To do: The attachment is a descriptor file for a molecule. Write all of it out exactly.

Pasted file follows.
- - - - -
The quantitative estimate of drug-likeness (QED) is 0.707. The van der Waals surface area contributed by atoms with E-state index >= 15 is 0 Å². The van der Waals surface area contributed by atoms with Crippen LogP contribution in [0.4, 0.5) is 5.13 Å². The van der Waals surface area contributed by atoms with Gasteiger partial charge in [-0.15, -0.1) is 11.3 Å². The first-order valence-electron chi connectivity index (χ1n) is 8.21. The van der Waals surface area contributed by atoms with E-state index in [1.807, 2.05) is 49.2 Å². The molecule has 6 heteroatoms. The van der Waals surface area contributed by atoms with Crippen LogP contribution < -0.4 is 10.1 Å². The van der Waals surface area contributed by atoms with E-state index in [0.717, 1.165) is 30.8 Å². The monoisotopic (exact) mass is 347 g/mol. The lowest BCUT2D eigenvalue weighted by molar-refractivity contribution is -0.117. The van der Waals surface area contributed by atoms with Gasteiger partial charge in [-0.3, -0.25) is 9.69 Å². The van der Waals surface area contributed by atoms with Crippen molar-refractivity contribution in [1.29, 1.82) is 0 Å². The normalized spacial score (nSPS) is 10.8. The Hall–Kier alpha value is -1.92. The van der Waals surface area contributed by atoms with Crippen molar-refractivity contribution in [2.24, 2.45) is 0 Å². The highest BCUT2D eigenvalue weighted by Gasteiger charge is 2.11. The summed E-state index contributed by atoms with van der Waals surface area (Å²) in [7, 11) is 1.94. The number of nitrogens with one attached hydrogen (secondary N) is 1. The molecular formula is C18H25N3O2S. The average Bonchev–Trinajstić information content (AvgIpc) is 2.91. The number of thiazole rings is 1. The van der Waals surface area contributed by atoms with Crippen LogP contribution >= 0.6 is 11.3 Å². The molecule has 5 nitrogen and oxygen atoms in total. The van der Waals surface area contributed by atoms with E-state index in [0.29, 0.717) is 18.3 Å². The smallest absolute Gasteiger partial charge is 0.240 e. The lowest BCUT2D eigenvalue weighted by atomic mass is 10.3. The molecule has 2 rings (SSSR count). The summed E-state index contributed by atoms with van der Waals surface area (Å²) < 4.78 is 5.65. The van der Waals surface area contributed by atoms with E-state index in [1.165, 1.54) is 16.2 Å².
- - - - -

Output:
The quantitative estimate of drug-likeness (QED) is 0.707. The van der Waals surface area contributed by atoms with E-state index >= 15 is 0 Å². The van der Waals surface area contributed by atoms with Crippen LogP contribution in [0.4, 0.5) is 5.13 Å². The van der Waals surface area contributed by atoms with Gasteiger partial charge in [-0.15, -0.1) is 11.3 Å². The first-order valence-electron chi connectivity index (χ1n) is 8.21. The van der Waals surface area contributed by atoms with E-state index in [1.807, 2.05) is 49.2 Å². The molecule has 6 heteroatoms. The van der Waals surface area contributed by atoms with Crippen LogP contribution < -0.4 is 10.1 Å². The van der Waals surface area contributed by atoms with E-state index in [0.717, 1.165) is 30.8 Å². The monoisotopic (exact) mass is 347 g/mol. The lowest BCUT2D eigenvalue weighted by molar-refractivity contribution is -0.117. The van der Waals surface area contributed by atoms with Gasteiger partial charge in [-0.3, -0.25) is 9.69 Å². The van der Waals surface area contributed by atoms with Crippen molar-refractivity contribution in [1.29, 1.82) is 0 Å². The normalized spacial score (nSPS) is 10.8. The Hall–Kier alpha value is -1.92. The van der Waals surface area contributed by atoms with Crippen molar-refractivity contribution in [2.24, 2.45) is 0 Å². The highest BCUT2D eigenvalue weighted by Gasteiger charge is 2.11. The summed E-state index contributed by atoms with van der Waals surface area (Å²) in [7, 11) is 1.94. The number of nitrogens with one attached hydrogen (secondary N) is 1. The molecular formula is C18H25N3O2S. The average Bonchev–Trinajstić information content (AvgIpc) is 2.91. The number of thiazole rings is 1. The van der Waals surface area contributed by atoms with Crippen LogP contribution >= 0.6 is 11.3 Å². The molecule has 5 nitrogen and oxygen atoms in total. The van der Waals surface area contributed by atoms with E-state index in [0.29, 0.717) is 18.3 Å². The smallest absolute Gasteiger partial charge is 0.240 e. The lowest BCUT2D eigenvalue weighted by atomic mass is 10.3. The molecule has 2 rings (SSSR count). The summed E-state index contributed by atoms with van der Waals surface area (Å²) < 4.78 is 5.65. The van der Waals surface area contributed by atoms with E-state index in [1.165, 1.54) is 16.2 Å².